Is Murder Sometimes Justified?


A woman who is horribly abused by her spouse might be pushed to the point where she has to kill him in his sleep.

Q1 Analysis

If you would consider this murder, and you believe murder is always wrong, then this is a Q1 violation.

Q2 Analysis

If you would blame someone for trying to kill you because they thought you were seriously abusing them, then this is a Q2 violation.


There are two ways to define murder. Legally, murder is specifically defined by legislation. Morally, murder is any unjustified killing of another human being, whether that killing is illegal or not. Depending on the circumstances, a soldier who shoots a civilian during a time of war might be committing murder in a moral sense, but not in a legal sense. The question at hand is whether it’s possible to commit murder in the legal sense, but not in the moral sense.

Most people would agree that it is moral to physically defend yourself against an attacker. Many people would also argue that it is moral to use deadly force to defend yourself against an attack that makes you fear for your life. If we take these two points as given, is it possible to justify killing another person when you are not immediately in fear for your life?

To answer this question, we need to consider many factors:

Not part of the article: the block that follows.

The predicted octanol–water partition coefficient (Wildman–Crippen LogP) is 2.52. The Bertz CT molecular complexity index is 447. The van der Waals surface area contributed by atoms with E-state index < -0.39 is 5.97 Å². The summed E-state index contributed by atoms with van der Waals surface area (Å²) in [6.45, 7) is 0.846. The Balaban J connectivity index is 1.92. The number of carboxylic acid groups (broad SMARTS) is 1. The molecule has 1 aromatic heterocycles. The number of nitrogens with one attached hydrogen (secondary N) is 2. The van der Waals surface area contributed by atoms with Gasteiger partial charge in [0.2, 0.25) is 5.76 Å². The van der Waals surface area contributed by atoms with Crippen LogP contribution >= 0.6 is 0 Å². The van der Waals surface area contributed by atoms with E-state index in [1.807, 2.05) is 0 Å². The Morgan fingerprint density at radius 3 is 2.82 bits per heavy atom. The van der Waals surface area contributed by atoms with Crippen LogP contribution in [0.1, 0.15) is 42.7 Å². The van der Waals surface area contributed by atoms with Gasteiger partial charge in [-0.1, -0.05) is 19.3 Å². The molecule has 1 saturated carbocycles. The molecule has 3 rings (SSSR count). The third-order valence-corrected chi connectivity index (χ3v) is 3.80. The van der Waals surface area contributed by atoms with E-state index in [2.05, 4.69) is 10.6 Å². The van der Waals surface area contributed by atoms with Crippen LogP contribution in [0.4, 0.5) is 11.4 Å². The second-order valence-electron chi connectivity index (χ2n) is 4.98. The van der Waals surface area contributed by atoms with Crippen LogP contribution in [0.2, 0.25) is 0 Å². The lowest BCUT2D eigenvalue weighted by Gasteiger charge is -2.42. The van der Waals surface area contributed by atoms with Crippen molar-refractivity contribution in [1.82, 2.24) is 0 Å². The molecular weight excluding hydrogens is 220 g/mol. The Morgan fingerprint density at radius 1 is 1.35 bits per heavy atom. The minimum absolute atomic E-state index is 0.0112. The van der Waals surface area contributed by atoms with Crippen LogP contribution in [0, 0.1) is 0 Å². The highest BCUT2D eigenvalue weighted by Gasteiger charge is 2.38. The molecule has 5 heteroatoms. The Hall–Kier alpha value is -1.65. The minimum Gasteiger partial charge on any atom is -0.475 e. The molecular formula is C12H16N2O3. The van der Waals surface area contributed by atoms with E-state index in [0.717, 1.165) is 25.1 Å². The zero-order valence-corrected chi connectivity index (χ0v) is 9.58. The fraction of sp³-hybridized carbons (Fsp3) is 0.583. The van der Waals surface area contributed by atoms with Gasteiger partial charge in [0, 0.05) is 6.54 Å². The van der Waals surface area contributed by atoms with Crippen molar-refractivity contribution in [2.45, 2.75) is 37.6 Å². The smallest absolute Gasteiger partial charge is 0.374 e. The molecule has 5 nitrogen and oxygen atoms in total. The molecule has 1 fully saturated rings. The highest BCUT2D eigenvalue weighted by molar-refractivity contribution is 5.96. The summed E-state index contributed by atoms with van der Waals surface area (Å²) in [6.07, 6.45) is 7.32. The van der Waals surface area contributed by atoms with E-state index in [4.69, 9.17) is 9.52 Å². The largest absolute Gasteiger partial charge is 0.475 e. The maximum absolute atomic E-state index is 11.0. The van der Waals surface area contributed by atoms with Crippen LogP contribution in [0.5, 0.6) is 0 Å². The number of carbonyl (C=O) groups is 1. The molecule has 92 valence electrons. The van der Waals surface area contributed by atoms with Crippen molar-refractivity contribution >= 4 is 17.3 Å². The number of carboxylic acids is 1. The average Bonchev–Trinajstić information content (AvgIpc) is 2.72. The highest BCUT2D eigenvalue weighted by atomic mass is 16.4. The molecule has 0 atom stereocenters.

For many people, Q2 is difficult or impossible to get around where this question is concerned. Is there really any situation in which you would not blame someone for trying to kill you? Consider this: if you had been drinking heavily and somehow managed to stumble into the wrong house in the middle of the night, would you say that someone who mistook you for a burglar and hit you with a baseball bat was morally in the wrong?*

If you want to be morally justified in physically defending yourself against an attack (or perceived attack), you must agree that another moral person could physically defend themselves against you. The more of a right you claim for yourself, the more right you give to those who see you as a threat. It might help to try to imagine a situation in which you’d say, "If I were as bad as that person, I wouldn’t blame someone who tried to kill me."

*Assuming you think it’s morally justifiable to hit a burglar with a baseball bat.

You are encouraged to leave your answers to the questions posed in this post in the comments section. This post is based on an excerpt from Ask Yourself to be Moral, by D. Cancilla, available at and See the 2Q system page for details of the philosophical system mentioned in this post.

Posted on September 28, 2010 at 10:35 am by ideclare · Permalink
In: 2Q

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